Anyway. Michal is a bookie, she meets Josh, things are cool. Then there’s a whole string of gang-violence and general racism that rocks her world, resulting in the death of a family friend, who happens to be an illegal aliens. She and Josh steal money to pay for the friend’s funeral, and then they keep doing it, stealing from elitist white families to anonymously donate to organizations like Planned Parenthood, free clinics, soup kitchens, etc. Except they get caught and, in a very cinematic ending, Michal finds meaning to her life.
As a character, I thought Michal was realistic and well-rounded, but I didn’t necessarily find that I was invested in her story. She made a lot of really bad choices, and even though she had the best of intentions, I often wanted to shake her or do something to make her see that she wasn’t doing what was best for herself. And, maybe, she lacked a little bit of depth. Certainly, I think all of the secondary characters were fairly shallow.
An interesting thing about Wanted is the way the story unfolded. The first half deals mainly with Michal being a bookie and the racial tensions that are present everywhere she goes. Then, in the second half, Ayarbe focuses more on Michal’s Bonnie/Clyde relationship with Josh and their Robin Hood vigilantism. Once again, outwardly, I really liked this book’s plot, but I failed to make an emotional investment with it.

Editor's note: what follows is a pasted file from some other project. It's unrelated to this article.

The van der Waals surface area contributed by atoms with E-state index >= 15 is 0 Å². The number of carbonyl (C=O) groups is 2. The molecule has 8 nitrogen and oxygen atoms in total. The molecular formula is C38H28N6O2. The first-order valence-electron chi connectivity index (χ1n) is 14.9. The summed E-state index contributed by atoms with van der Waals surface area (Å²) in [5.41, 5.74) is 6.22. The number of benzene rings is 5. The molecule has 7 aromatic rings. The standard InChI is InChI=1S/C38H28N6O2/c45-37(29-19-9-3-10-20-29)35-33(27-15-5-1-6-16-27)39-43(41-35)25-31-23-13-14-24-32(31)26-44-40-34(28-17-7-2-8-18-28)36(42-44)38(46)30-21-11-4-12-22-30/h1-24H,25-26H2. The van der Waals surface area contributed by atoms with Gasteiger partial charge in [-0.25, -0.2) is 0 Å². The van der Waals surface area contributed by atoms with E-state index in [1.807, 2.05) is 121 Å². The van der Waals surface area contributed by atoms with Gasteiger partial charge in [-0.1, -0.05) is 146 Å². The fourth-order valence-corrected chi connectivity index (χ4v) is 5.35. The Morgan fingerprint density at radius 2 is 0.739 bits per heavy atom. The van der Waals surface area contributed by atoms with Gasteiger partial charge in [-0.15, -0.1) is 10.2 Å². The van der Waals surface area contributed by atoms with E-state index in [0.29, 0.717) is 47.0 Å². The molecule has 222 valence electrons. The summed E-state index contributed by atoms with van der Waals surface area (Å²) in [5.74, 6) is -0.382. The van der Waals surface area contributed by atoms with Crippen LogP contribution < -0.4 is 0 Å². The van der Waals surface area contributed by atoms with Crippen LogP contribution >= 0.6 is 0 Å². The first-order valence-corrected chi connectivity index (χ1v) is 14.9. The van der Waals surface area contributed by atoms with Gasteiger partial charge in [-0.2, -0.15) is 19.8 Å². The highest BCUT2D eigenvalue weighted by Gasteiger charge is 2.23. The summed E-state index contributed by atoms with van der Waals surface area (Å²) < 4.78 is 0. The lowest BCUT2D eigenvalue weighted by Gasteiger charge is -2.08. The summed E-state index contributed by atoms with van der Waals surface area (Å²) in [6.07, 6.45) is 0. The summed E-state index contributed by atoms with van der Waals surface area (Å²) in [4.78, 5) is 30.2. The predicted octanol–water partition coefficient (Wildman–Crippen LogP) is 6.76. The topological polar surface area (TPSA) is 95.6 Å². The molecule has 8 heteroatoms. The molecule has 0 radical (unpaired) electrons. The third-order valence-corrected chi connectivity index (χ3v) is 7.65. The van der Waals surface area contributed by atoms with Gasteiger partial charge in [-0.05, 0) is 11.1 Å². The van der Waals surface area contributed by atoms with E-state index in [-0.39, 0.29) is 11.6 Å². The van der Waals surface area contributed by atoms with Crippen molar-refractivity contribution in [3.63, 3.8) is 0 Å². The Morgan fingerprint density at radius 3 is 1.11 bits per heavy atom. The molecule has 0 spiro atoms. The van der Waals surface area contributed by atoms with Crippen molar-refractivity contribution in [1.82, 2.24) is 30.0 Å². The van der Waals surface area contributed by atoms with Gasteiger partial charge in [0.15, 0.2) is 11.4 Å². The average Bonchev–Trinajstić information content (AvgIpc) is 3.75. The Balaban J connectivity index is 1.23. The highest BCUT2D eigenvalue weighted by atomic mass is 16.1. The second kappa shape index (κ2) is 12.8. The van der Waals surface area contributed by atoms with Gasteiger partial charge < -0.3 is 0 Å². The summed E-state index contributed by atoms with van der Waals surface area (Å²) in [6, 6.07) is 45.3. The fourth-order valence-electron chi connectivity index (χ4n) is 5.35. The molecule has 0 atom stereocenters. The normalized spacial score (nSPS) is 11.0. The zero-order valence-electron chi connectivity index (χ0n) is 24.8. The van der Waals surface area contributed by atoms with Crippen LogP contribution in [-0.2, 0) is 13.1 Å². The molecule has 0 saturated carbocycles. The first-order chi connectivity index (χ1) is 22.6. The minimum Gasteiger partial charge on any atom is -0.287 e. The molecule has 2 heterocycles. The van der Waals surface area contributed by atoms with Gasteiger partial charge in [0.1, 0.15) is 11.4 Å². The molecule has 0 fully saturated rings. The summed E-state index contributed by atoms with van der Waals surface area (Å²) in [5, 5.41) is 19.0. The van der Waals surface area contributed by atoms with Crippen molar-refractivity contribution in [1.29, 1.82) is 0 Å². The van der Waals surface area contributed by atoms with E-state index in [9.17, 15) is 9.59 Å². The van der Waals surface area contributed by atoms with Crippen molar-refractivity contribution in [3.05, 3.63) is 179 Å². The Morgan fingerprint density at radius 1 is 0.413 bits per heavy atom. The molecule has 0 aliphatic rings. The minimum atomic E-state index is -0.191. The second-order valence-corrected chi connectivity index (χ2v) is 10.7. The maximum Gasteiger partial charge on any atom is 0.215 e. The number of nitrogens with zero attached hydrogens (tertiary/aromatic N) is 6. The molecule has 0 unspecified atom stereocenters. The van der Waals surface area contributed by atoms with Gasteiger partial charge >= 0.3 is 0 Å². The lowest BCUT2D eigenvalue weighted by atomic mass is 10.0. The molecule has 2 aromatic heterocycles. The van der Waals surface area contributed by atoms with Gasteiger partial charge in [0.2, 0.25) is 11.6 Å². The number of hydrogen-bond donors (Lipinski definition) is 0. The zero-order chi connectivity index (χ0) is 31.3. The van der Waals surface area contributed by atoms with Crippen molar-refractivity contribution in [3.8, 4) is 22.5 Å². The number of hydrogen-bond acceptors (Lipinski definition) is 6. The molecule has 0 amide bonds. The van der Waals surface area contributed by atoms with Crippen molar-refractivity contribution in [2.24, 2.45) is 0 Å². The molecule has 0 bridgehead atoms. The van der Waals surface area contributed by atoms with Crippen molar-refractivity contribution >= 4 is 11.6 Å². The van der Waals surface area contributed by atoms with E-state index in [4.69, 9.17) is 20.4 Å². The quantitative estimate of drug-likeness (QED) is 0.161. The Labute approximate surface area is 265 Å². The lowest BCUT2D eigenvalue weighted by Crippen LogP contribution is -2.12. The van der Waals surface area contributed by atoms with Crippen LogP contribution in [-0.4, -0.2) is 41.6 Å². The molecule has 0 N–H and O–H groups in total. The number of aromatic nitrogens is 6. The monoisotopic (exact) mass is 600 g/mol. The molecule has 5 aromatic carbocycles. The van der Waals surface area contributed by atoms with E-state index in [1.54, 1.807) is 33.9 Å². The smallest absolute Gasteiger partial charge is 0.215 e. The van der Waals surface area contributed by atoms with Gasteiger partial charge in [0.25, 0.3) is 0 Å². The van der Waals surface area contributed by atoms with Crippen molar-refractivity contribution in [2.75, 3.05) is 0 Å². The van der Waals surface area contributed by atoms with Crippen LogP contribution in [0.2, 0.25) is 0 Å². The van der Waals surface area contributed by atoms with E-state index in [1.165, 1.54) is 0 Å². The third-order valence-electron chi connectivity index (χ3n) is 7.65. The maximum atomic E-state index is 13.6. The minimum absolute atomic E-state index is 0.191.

I feel like this had potential to be more. Maybe Heidi Ayarbe attempted to push too many hot-button topics. Abortion, racial identity, gang warfare, racism, elitism, feminism—lots of -isms. The nice thing, though, was that all those issues were spread out over the course of the text. This is a fairly long book for a YA contemporary, so there was room for me to breathe throughout it all. And I never felt that the author was preaching at me.
I liked Wanted a lot—it has all sorts of elements that I enjoy. (I know it doesn’t seem that I liked this book! I did, I promise.) Yet at the same time, it was lacking that indefinable something that separates a good book from a great one. Whether it was Ayarbe’s prose, her characters, or her plotting, I’m not sure. But something was missing.